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Math Help - Number of ways to pair up group

  1. #1
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    Number of ways to pair up group

    Alright, I'm having a really hard time figuring this out even though I think it should be pretty basic. My question is:

    how many unique ways can you pair up a group 16 people so that each person is in a pair?

    Eg. if the question was how could you pair up 4 people (ABCD), the answer is 3. You can have AB/CD, AC/BD or AD/BC. Obviously CD/AB is the same as AB/CD so that "different" combination doesn't count. Brute force becomes pretty well impossible for 6 people or more though and I can't seem to google any formula which helps me out.
    any ideas?

    Thanks.
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  2. #2
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    Quote Originally Posted by Psychobabble View Post
    Alright, I'm having a really hard time figuring this out even though I think it should be pretty basic. My question is:

    how many unique ways can you pair up a group 16 people so that each person is in a pair?

    Eg. if the question was how could you pair up 4 people (ABCD), the answer is 3. You can have AB/CD, AC/BD or AD/BC. Obviously CD/AB is the same as AB/CD so that "different" combination doesn't count. Brute force becomes pretty well impossible for 6 people or more though and I can't seem to google any formula which helps me out.
    any ideas?

    Thanks.
    I believe it's just 15 * 13 * ... * 1. Reasoning: label them {A,B,...,P} and consider who is paired with A. There are 15 ways to do this. Then set that pair aside and relabel them {A,B,...,N} and consider how many ways there are to pair person A. Etc.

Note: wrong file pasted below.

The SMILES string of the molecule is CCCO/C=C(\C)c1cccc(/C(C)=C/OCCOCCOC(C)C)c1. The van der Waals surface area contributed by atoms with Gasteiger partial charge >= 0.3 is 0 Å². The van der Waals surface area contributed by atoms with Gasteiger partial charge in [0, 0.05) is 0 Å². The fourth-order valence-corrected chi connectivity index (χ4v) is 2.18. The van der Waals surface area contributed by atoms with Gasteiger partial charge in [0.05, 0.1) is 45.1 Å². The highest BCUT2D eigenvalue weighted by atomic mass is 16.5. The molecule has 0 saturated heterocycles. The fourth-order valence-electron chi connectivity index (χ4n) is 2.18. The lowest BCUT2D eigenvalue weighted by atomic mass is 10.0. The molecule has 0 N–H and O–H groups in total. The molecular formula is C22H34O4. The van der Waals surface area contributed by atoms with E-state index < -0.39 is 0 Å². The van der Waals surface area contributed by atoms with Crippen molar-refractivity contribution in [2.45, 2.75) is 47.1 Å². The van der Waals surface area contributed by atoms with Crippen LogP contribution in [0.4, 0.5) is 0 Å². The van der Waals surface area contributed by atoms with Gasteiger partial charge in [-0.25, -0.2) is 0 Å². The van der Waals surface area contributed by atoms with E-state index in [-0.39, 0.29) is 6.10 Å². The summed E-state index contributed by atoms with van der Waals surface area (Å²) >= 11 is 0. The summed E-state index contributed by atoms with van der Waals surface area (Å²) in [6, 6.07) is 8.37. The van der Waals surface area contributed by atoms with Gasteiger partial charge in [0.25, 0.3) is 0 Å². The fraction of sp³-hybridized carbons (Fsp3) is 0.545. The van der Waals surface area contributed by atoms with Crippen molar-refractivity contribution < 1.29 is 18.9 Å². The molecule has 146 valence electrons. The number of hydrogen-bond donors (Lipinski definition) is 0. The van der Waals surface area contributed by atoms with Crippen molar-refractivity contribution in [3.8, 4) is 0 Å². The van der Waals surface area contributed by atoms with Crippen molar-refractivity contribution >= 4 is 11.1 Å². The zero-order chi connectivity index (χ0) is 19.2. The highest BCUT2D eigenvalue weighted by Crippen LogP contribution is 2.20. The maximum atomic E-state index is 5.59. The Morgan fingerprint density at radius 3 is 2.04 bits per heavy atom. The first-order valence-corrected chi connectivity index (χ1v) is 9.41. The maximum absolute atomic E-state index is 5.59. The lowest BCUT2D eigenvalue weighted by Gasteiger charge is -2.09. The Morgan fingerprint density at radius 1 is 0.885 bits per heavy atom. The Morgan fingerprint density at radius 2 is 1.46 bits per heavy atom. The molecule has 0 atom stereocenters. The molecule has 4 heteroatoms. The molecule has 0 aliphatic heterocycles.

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  3. #3
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    Lazy man's "proof" for my previous post: A001147 on OEIS.
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  4. #4
    is up to his old tricks again! Jhevon's Avatar
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    Lemmie take a crack at it.

    Note that you will have 8 pairs. So imagine that you have 8 slots, and in each slot, you will put a pair. Now, in the first slot, how many ways can you get a pair to put in that slot? {16 \choose 2} (from the 16 people, choose 2 to make a pair). For the second slot? {14 \choose 2} (choose a pair from the remaining 14 people). Continue this way until the seventh slot, where you will have 4 people left. In the seventh slot, you can put a pair in there {4 \choose 2} ways. At this point, you will only have a pair left. So you can put {2 \choose 2} = 1 pair in the last slot.

    But now, these pairs can be permuted, so divide by 8! Hence, the number of pairings are:

    \frac {{16 \choose 2}{14 \choose 2}{12 \choose 2} \cdots {2 \choose 2}}{8!}